Vasari and his followers attributed this anti-naturalistic character to a decline in artistic skills and standards, which had in turn been revived by his contemporaries’ painters in the Italian Renaissance. Feyerabend opposes progressivism in artistic description of nature of reality and states that the Italo-Byzantine style may have caught an element of reality that had disppeared by the time of Renaissance paintings with central perspective, natural posture, character, emotions. According to Feyerabend, new schema and stereotypes arrived as the result of an almost accidental transference of rules implicit in one practice to another. (Feyerabend 1999: 97–99) One view, or all-pervasive theory, is placed side by side with the idiosyncratic historical process. The same argumentation is used in Feyerabend’s famous analysis of the Galileo experiment and paradigmatic change in Renaissance. For Feyerabend, nature as described by scientists is a work of art that is constantly being enlarged and rebuilt by them.
Snell’s Concept of Homeric Man as Aggregate
Feyerabend fully adopted Snell’s linguistic analyses of Early Greek expressions for body and mind from Snell’s provocative and influential work, Die Entdeckung des Geistes (1946), The discovery of Mind (1953). Snell expresses an interpretation of the unique iliadic view of man as an aggregate of parts of the body, with similar features extending to understanding of the self and of the world. This Snell’s interpretation supports Feyerabend’s idea that the Archaic world-view prevails epistemological and ontological basis in dynamic paratactic aggregation of things and events. In his biography Feyerabend writes:
“I still remember the excitement I felt when reading Snell on Homeric notion of human being. This was not a theory formulated to bring order into material that could stand on its own feet; it was a set of habits that pervaded everything – language perception, art, poetry, as well as various anticipations of philosophical thought. Acting accordingly, the early Greeks seemed to live in a special and self-contained world.” (Feyerabend 1995: 140)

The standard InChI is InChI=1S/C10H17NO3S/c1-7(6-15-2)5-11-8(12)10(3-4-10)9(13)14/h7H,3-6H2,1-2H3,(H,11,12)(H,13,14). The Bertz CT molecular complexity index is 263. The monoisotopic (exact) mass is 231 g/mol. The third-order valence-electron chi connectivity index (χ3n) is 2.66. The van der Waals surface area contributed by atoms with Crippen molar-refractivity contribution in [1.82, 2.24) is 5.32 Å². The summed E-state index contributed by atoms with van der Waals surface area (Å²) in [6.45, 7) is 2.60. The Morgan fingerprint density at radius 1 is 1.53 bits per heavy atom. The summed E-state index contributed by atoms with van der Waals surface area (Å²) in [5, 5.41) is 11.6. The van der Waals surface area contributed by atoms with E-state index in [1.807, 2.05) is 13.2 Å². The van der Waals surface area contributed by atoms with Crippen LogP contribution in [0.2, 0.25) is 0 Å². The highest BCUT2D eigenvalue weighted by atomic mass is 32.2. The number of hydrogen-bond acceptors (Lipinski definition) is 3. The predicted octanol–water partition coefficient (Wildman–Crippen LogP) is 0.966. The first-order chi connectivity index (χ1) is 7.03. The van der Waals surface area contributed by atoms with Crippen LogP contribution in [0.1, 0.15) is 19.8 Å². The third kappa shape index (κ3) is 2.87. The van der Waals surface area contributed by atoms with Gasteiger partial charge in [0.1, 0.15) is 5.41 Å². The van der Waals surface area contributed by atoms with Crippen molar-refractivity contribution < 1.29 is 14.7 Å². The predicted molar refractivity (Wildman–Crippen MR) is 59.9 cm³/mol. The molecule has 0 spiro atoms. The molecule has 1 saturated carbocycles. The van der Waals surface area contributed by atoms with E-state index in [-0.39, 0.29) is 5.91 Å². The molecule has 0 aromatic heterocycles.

Snell’s methodology was meant to explain Homer strictly his own terms. “The more carefully we distinguish between the meanings of Homer’s words and those of the classical period, the clearer grows our vision of the gulf which lies between the two epochs, and of the intellectual achievement of the Greeks.” (Snell 1953: 1)
Expressions for operation of sight in Homer
The typical feature of archaic languages is their lack of abstraction. Homer’s language uses a number of verbs for the operation of sight: horan, idein, leussein, athrein, theasthai, skeptesthai, ossesthai, derkesthai, paptainein. But only two verbs for seeing are used in the language of antic Greece: blepein and theorein.
Derkesthai is etymologically connected to dracon – ‘the seeing one’, the snake. The meaning of this verb is to have a particular look in one’s eyes: to stare, to glare, or to glaze. In Homer, this is used as derkesthai of the Gorgon; of the eagle; of the Patroclus when Achilles blames him to look like crying girl who begs her mother to take her in her arms (i.e. 16.10); and of the Odysseus when missing his homeland in exile, his fixed glance continually travelled forth’ across the sea (Od. 5.84 and 158). Snell infers that Homer’s derkesthai refers, not so much to the function of the eye, as to its gleam as noticed by someone else. (Snell 1953: 2–3)
Paptainein represents ‘looking about’ inquisitively, carefully, or with fear. For paptainein, as well as for derkesthai, there is no evidence of using it in the first person in Homer’s works. This mode of looking is noticed in others. According to Snell, paptainein denotes a visual attitude, and does not hinge upon the function of sight as such. (Snell 1953: 4)
Leussein is derived from leukos, which means gleaming or white, and the translation of the verb leussein is to see something bright. This verb, inspite of the previous two, appears as leusso (first person sg.) and connotes certain sensations experienced in the act of seeing of specific objects like fire or shining weapons. Snell regards that this term too derives its special significance from a mode of seeing; not the function of sight, but the object seen, and the sentiments associated with the sight, give the word its peculiar quality. (Snell 1953: 3)
Ossesthai it means to have a threatening impression, and thus it approximates to the meaning ‘suspect’. Once more, as in the previous instances, Snell claims that the object and the attending sentiment determine the seeing. Theasthai means to look with one’s mouth wide open, i.e. ‘to gape’ or ‘stare’. This verb of sight bases its significance upon gesture and feeling. (Snell 1953: 4)
Theorein is a new verb in Ionic Greek derived from a noun: Theoros, its basic meaning is ‘to be a spectator’ like watching from the distance for example Olympic games. Soon, however, it came to mean: ‘to look on’, ‘to contemplate’ without reflecting an attitude or an emotion. The stress lies on the fact that the eye apprehends an object. Only theorein, together with another later Ionic verb, idein, were further used in antic Greek in the meaning of the real substance of the operation known as ‘sight’. The others verbs disappeared except of paptainein, which survived in imperfective form as periblepesthai ‘to look around’ (Snell 1953: 4).